Messages and cards
If you use both an iPhone and a Mac, Messages is probably one of the most important apps you have on both devices. Fortunately, with Big Sur, the Messages experience is almost identical across all platforms. iOS 14 brought a host of new features like inline replies, the ability to pin conversations, @ mentions, and custom images for group chat, improved search capabilities – and they’re all here at Big Sure. Apple has also brought to the Mac a few features that have been present in Messages for iOS for years, including the built-in GIF search, Memoji stickers, and “message effects” (like sending a message with a cloud of confetti or lights. fireworks). So if a friend text from their phone with laser effect, you will no longer see the annoying text description “sent with lasers” on your Mac. It’s the little things.
The Maps app has also received major updates, bringing it back in line with what you’ll find on iOS. Google Maps enthusiasts won’t mind these changes, but Apple Maps on the iPhone is actually pretty good these days (at least in the US). But, like Messages, Maps on Mac lacked many features that Apple had added to its iOS app over the years. Now they are in perfect symmetry. The biggest advantage is that any “guide” (basically a list of locations that you save) that you create on your phone will also be available on the Mac, and vice versa. Previously, Maps only allowed you to add places to a single “favorites” list, but having multiple lists is much more natural. This way you can save the places you want to visit on vacation (when we are allowed to travel again, sigh) separately from your favorite local spots, for example.
All of these lists are saved in a new sidebar that also includes favorite places such as your home and work addresses as well as recent searches. Clicking on the search box at the top of the sidebar also exposes a new feature of Maps: Guides. These are third-party lists of local places like restaurants to try and the best places to take pictures; you can save the ones you want to revert to. Guides range from trusted sources like Lonely Planet and The Washington Post, to smaller, more specific options like Fotospot and AllTrails. There aren’t a ton of guides yet, but you should be able to find some for most major cities. There are guides from around 20 publishers, and I hope that will continue to grow over time.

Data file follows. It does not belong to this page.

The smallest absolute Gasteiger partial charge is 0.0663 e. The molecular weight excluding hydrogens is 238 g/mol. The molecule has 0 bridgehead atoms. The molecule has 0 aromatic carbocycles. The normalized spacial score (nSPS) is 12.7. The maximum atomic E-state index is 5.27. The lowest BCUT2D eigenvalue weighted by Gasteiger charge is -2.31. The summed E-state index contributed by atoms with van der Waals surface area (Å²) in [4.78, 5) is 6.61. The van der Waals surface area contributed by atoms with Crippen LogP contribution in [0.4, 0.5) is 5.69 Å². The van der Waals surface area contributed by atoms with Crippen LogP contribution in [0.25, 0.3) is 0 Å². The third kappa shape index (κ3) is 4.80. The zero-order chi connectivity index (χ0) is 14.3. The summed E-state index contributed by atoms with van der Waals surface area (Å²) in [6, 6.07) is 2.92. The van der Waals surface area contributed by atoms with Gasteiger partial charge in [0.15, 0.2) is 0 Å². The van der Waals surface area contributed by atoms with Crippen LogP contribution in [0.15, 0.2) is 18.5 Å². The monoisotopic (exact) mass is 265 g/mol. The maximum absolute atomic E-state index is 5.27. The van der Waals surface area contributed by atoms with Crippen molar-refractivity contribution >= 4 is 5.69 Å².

Finally, Apple’s “Look Around” features, essentially a response to Google Street View, are on Mac for the first time. It’s only available in “certain cities” at the moment, but given the rate at which Apple has improved on Maps lately, it will soon manifest more widely. As is often the case with Apple Maps, the company lags behind Google in a variety of areas, so Google Maps enthusiasts are unlikely to change. But I prefer to use Apple Maps for step-by-step navigation these days, so I’m using the app more and more – having the same experience available on my Mac is important if Apple is to convert more users to its platform. -form.
These are the biggest updates, but Apple has made tweaks in a lot of other apps. One of the most important is unfortunately the one that I haven’t tried yet: the privacy labels that are added to every app in the App Store. They are not yet live, but when they are, you will be able to see what tracking data an app may collect, what personal information is linked to a user, and what data is collected but not linked to your identity. Unlike Safari’s privacy report, these maps in the App Store are the kind of thing you can check before installing any software so you get a better idea of what a developer might be doing with your personal information. Considering how difficult it is to follow, this is certainly a smart move. (These maps will be coming to iOS soon.)
Other changes include new video and photo editing tools in the Photos app, a redesigned “Listen Now” experience in Apple Music, the ability to assign reminders to other family members, improved search in Notes and a bunch of other relatively minor updates. Most of these features are added by Apple to iOS 14, so it is not surprising to see them appear on the Mac. I like the fact that in the last few years of software updates Apple has focused more on syncing the feature sets of its core apps across all platforms.
Another change that you might have noticed on the iPhone which is now on the Mac is the optimized battery charge. Apple says it learns how you use your computer and optimizes charging to prevent battery wear. In practice, this means that the operating system maintains 80% battery charge when the computer is plugged in for “long periods” (such as overnight). It then makes sure the battery is full at times when you typically unplug it. I can’t say if this has made a difference to my battery yet, but I will say my charging patterns on a Mac are less consistent than with my phone, which hits the charger every night. With my laptop, sometimes I’m plugged in all day and other days I walk around the house with only short pauses in charging. But I haven’t had any issues with my Mac not fully charging when I need it, so I’m leaving the setting on for now.